A successful differentiation between meat samples from sheep, cattle, poultry, and swine was performed using an electronic nose based on gas chromatography (Nurjuliana et al., 2011). A simple statistical data analysis using principal component analysis (PCA) could clearly separate groups of samples derived from different animals. Moreover, although the e-noses generally do not give information about chemical composition of the headspace, the chromatographic analysis performed by this type of e-nose allowed the tentative identification of compounds responsible for the aroma profile, using Kovat’s indices. The methodology presented in the study was extremely simple, fast and no-expensive, providing a useful tool for food analysis.

The ability of electronic nose to discriminate between types of meat can be also applied in the detection of meat adulteration with proteins from another, cheaper species. Pork adulteration in minced mutton was studied with an e-nose containing 10 metal oxide sensors (Tian et al., 2013). Mutton samples, as described by Tian et al. (2013), were mixed with pork in different proportions and the headspace of each sample was tested with the e-nose. Various statistic tools were implemented to analyse the data obtained (PCA, DA, PLS, MLR and BPNN) and it was clearly demonstrated that the e-nose methodology coupled with multivariate analysis can easily predict the degree of adulteration of pork in minced mutton.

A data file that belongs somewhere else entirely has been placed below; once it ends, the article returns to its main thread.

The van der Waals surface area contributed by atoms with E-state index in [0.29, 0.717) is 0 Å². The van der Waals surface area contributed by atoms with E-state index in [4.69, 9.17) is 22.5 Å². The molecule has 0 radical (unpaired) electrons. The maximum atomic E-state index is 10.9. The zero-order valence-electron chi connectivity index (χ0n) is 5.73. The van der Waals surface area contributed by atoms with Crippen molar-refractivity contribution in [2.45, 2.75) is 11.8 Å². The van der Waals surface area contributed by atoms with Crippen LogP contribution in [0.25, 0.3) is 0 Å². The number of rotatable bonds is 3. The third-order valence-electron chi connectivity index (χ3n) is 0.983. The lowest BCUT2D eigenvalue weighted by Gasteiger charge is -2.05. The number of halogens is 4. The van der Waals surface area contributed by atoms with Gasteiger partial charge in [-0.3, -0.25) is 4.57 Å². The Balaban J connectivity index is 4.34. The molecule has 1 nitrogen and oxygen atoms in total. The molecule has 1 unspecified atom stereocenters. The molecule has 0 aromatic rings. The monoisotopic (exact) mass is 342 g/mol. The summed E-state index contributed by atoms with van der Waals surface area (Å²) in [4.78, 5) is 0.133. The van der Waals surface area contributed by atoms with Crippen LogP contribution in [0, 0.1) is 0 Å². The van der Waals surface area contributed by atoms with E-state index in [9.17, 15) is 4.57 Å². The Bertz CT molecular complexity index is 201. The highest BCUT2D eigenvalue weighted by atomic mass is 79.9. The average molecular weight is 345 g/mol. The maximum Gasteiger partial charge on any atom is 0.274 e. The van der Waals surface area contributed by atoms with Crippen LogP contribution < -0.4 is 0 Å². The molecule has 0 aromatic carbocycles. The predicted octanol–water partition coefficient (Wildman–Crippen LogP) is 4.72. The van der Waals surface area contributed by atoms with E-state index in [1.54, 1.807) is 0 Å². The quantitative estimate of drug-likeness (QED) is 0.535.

There are also other possibilities to use e-nose technique for meat type and quality differentiation for meat adulteration detection and for quality control (Sentandreu & Sentandreu, 2014).

2.3 Evaluation of the effect of dietary supplementation of animals